• Tomáš Petrík

            The "but still" was meant for the original commenter, Chris, and the stuff about the 17th century style and whatnot.

          • Cerberus_tm

            Ah OK. He's an odd fellow.

    • Alm0s

      You do realize that the United Kingdom and the European Union are in fact NOT the same thing, right? Wow, education in the US is really what they say it is...

    • Pedro

      We have a lot of bad things in Europe, sure, like everywhere else I guess, but at least our Education system works well enough for us to know the difference between Europe and the United Kingdom.

    • Danny Holyoake

      I didn't think such ignorance and stupidity still existed on the internet.

      I was wrong.

    • Christopher Lee

      Dear lord, where do you live so that I can move away as quickly as possible.

      • Krzysztof Jozwik

        Mu guess would be the Bible Belt

    • SxperiaS

      Someone is seeing to much Game of the Thrones...

    • Thatguyfromvienna

      But you are of course aware that they don't make laws or have any other influence, do you?
      Oh. No. You don't. You're the American stereotype.

    • Primalxconvoy

      Er, since when has EUROPE, a continent, had a supreme and undisputed monarch?

      Methinks you're confusing a continent with a country, Sah.

    • squiddy20

      1. You do realize some form of monarchy existed in the England/Ireland/Scotland/Wales LONG before the 17th century (aka the 1600's), right?
      2. You do realize that the Queen of England has very little ruling power, and is basically not much more than a figurehead for the people to look towards, right? (No offense meant to any UK residents)
      What an ignorant moron. I really hope you're from some backwater portion of the US that has a poor/failing education system. Otherwise, I'm ashamed I live in the same country as you...

  • duse

    The EU is ahead of the US in so many ways that support consumers instead of big business. Tell me, folk who live there - should I consider a move? :)

    • Daniel

      If you are okay with higher tax rates, which pays for social security.

    • Lukas Hetzenecker

      definitely

    • Krzysztof Jozwik

      Wait wait, you mean the US is pro big business and anti the people? Thank you Reagan for fucking our country.

  • Alm0s

    Wait.. does this mean that I can sign a contract in any country in the EU and use it in my country?

    • Daniel

      Yep. As long as its the same operator (Vodafone, T-Mobile etc) or one that has a free roaming agreement. The details still have to be made clear. It should also mean we can potentially call phones in other countries and have it use our inclusive minutes.

      • jaduncan

        No, it's a single market. You can buy from anyone anywhere. That's the point of the EU single market; carriers will soon have to compete across the EU on prices.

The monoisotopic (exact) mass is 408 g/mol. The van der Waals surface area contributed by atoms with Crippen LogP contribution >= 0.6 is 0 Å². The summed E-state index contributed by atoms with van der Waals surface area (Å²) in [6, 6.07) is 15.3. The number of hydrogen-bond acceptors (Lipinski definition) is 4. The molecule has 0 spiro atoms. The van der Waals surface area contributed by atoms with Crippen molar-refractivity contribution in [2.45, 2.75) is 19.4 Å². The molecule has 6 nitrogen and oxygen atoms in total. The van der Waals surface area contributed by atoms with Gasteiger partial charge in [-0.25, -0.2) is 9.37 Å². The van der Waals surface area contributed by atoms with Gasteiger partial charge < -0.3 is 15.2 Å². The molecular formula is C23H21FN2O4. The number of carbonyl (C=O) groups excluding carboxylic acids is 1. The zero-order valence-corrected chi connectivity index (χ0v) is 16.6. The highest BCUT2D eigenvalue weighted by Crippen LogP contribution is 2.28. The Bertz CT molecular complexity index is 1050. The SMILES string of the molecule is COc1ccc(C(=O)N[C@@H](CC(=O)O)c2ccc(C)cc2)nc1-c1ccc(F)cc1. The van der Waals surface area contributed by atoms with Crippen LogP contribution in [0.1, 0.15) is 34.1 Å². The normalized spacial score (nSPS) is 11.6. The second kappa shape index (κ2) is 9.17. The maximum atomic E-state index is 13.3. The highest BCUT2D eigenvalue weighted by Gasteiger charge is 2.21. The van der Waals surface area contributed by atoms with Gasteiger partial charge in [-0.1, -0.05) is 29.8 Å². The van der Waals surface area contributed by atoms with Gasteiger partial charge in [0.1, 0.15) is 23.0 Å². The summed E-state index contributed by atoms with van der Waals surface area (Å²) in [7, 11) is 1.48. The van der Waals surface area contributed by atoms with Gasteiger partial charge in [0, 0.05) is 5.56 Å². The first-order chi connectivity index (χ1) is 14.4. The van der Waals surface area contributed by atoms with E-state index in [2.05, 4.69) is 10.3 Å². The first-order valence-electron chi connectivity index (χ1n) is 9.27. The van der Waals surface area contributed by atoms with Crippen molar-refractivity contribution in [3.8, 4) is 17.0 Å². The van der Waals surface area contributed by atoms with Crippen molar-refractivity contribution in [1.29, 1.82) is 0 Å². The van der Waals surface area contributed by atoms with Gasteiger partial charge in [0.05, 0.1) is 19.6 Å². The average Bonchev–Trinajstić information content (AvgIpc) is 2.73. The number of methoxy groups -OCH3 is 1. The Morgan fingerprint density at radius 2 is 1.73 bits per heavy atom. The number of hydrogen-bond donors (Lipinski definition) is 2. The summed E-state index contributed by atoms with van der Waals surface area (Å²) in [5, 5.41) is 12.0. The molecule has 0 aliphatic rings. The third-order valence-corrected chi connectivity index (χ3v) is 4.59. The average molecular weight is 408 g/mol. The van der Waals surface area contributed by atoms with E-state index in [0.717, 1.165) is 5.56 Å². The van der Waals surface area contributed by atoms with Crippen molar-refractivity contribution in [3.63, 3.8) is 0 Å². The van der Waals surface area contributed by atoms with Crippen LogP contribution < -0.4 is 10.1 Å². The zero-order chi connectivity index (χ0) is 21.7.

• Thatguyfromvienna

      misquoted, sorry

      • Alm0s

        Pretty ironic still, since I would immediately go to Vienna to buy a phone with a contract if I could. I live in Budapest. :)

        • Thatguyfromvienna

          Ah, Budapest! I'm in Budapest a couple of times a year. Totally dig that place.
          Érezd jól magad!

    • Cerberus_tm

      I really hope this is the case and that you don't have to be, e.g., a Belgian citizen to get a Belgian plan. I'd really like to get an Estonian plan at € 0,50/GB! Let's hope they accept payments from my Dutch back account and send bills in English. They also have great plans in Austria.

      • H

        I guess you would have no problems being a client to Estonian operator, but you must remember that doing a bank transfer to another country will add a fee to the transaction, so in the end, it may not be the cheapest way.

        Also, € 0.50 for a GB? For example in Elisa, the prices are €5 for 1Mbit and €10 for 3.5Mbit 3G connection (unlimited, no caps)

  • Kompre

    Very good news!
    my carrier already started with some rates that are basically roaming free: 0,16€/minute and 0,16€/sms

    That is what a normal call or sms cost in Italy without any plan actived (but actually I don't pay anything for sms).

    The really good part it is that it works in USA too.

    The downpart is that every MB of data connection cost gold ingots; of course this is the thing I care most though.

    I really want to be able to use service like google now or translate when I need the most, i.e. abroad

  • Andrew

    I'm not sure if anyone else here has 'read between the lines' of this announcement, but it looks like the EU authorities see 'too much competition' as a problem, and are thus seeking to consolidate the market with this proposal. The result would then allow the remaining firms to jack up prices which would supposedly give them more money to 'invest in infrastructure.' Whether this would ultimately be good for the consumer is left as an exercise to the reader.

    • Cerberus_tm

      There is no competition between companies that operate in different markets: there is no way in which a Dutch telco competes with a Belgian telco. If consolidate many small markets into a large market, while keeping the same number of actors in total, you increase competition.

  • Primalxconvoy

    I suspect that, just as hardware companies imposed new restrictions after the hdmi revolution (by blocking even the same dvd regions from other countries on the ps3, for example) ; so too will hardware released in European countries receive "special" versions, compete with language restrictions, different radio antenna frequencies and/or anything else that can be created or already taken advantage of in order to allow roaming and creating a smaller market for the big European rivals, while making it difficult to purchase cheaper handsets from another country.